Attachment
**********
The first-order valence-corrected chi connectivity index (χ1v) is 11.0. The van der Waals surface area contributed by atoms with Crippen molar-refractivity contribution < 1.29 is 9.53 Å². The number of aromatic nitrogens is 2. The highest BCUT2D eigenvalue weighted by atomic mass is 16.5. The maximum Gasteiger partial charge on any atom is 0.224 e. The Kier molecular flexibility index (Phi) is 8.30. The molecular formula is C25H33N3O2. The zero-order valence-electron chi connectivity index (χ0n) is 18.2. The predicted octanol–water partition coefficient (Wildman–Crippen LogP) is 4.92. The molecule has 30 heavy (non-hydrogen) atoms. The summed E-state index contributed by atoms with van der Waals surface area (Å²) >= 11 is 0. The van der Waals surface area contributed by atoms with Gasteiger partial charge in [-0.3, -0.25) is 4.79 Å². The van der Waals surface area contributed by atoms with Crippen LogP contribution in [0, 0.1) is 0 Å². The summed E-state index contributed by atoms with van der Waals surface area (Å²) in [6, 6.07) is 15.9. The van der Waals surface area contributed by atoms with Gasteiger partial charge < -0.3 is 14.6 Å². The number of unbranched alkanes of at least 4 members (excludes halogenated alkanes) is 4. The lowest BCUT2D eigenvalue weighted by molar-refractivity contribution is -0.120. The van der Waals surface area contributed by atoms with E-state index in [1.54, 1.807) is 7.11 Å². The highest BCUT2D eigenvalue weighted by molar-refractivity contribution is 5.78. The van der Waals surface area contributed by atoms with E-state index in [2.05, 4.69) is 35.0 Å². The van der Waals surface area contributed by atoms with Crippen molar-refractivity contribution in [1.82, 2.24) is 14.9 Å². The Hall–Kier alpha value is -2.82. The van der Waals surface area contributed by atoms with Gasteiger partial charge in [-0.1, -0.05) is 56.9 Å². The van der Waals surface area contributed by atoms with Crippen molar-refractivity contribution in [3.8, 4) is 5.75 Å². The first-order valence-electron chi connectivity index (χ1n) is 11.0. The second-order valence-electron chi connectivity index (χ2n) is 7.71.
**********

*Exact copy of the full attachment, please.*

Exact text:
The first-order valence-corrected chi connectivity index (χ1v) is 11.0. The van der Waals surface area contributed by atoms with Crippen molar-refractivity contribution < 1.29 is 9.53 Å². The number of aromatic nitrogens is 2. The highest BCUT2D eigenvalue weighted by atomic mass is 16.5. The maximum Gasteiger partial charge on any atom is 0.224 e. The Kier molecular flexibility index (Phi) is 8.30. The molecular formula is C25H33N3O2. The zero-order valence-electron chi connectivity index (χ0n) is 18.2. The predicted octanol–water partition coefficient (Wildman–Crippen LogP) is 4.92. The molecule has 30 heavy (non-hydrogen) atoms. The summed E-state index contributed by atoms with van der Waals surface area (Å²) >= 11 is 0. The van der Waals surface area contributed by atoms with Gasteiger partial charge in [-0.3, -0.25) is 4.79 Å². The van der Waals surface area contributed by atoms with Crippen LogP contribution in [0, 0.1) is 0 Å². The summed E-state index contributed by atoms with van der Waals surface area (Å²) in [6, 6.07) is 15.9. The van der Waals surface area contributed by atoms with Gasteiger partial charge < -0.3 is 14.6 Å². The number of unbranched alkanes of at least 4 members (excludes halogenated alkanes) is 4. The lowest BCUT2D eigenvalue weighted by molar-refractivity contribution is -0.120. The van der Waals surface area contributed by atoms with E-state index in [1.54, 1.807) is 7.11 Å². The highest BCUT2D eigenvalue weighted by molar-refractivity contribution is 5.78. The van der Waals surface area contributed by atoms with E-state index in [2.05, 4.69) is 35.0 Å². The van der Waals surface area contributed by atoms with Crippen molar-refractivity contribution in [1.82, 2.24) is 14.9 Å². The Hall–Kier alpha value is -2.82. The van der Waals surface area contributed by atoms with Gasteiger partial charge in [-0.1, -0.05) is 56.9 Å². The van der Waals surface area contributed by atoms with Crippen molar-refractivity contribution in [3.8, 4) is 5.75 Å². The first-order valence-electron chi connectivity index (χ1n) is 11.0. The second-order valence-electron chi connectivity index (χ2n) is 7.71.